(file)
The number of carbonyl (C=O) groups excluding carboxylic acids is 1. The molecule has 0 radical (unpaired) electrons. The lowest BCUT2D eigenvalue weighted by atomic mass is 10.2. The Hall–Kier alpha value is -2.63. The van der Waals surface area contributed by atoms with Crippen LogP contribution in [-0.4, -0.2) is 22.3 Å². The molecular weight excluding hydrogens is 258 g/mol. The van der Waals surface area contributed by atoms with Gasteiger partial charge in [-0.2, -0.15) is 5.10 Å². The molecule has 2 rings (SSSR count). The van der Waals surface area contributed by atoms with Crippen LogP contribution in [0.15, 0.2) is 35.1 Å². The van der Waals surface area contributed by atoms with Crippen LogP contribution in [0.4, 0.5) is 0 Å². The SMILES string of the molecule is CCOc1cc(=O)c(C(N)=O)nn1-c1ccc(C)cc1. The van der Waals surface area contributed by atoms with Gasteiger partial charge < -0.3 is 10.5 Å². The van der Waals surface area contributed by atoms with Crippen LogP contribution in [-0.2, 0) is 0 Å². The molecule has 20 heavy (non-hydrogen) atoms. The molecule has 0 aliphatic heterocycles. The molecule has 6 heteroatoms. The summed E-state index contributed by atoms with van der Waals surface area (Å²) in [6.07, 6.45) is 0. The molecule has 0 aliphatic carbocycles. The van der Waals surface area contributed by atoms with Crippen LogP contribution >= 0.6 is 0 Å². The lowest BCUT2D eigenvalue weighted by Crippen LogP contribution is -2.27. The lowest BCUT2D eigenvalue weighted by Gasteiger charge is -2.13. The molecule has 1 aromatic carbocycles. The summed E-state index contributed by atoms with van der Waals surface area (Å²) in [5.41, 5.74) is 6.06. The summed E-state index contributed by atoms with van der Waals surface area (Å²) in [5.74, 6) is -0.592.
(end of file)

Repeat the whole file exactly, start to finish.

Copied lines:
The number of carbonyl (C=O) groups excluding carboxylic acids is 1. The molecule has 0 radical (unpaired) electrons. The lowest BCUT2D eigenvalue weighted by atomic mass is 10.2. The Hall–Kier alpha value is -2.63. The van der Waals surface area contributed by atoms with Crippen LogP contribution in [-0.4, -0.2) is 22.3 Å². The molecular weight excluding hydrogens is 258 g/mol. The van der Waals surface area contributed by atoms with Gasteiger partial charge in [-0.2, -0.15) is 5.10 Å². The molecule has 2 rings (SSSR count). The van der Waals surface area contributed by atoms with Crippen LogP contribution in [0.15, 0.2) is 35.1 Å². The van der Waals surface area contributed by atoms with Crippen LogP contribution in [0.4, 0.5) is 0 Å². The SMILES string of the molecule is CCOc1cc(=O)c(C(N)=O)nn1-c1ccc(C)cc1. The van der Waals surface area contributed by atoms with Gasteiger partial charge < -0.3 is 10.5 Å². The van der Waals surface area contributed by atoms with Crippen LogP contribution in [-0.2, 0) is 0 Å². The molecule has 20 heavy (non-hydrogen) atoms. The molecule has 0 aliphatic heterocycles. The molecule has 6 heteroatoms. The summed E-state index contributed by atoms with van der Waals surface area (Å²) in [6.07, 6.45) is 0. The molecule has 0 aliphatic carbocycles. The van der Waals surface area contributed by atoms with Crippen LogP contribution >= 0.6 is 0 Å². The lowest BCUT2D eigenvalue weighted by Crippen LogP contribution is -2.27. The lowest BCUT2D eigenvalue weighted by Gasteiger charge is -2.13. The molecule has 1 aromatic carbocycles. The summed E-state index contributed by atoms with van der Waals surface area (Å²) in [5.41, 5.74) is 6.06. The summed E-state index contributed by atoms with van der Waals surface area (Å²) in [5.74, 6) is -0.592.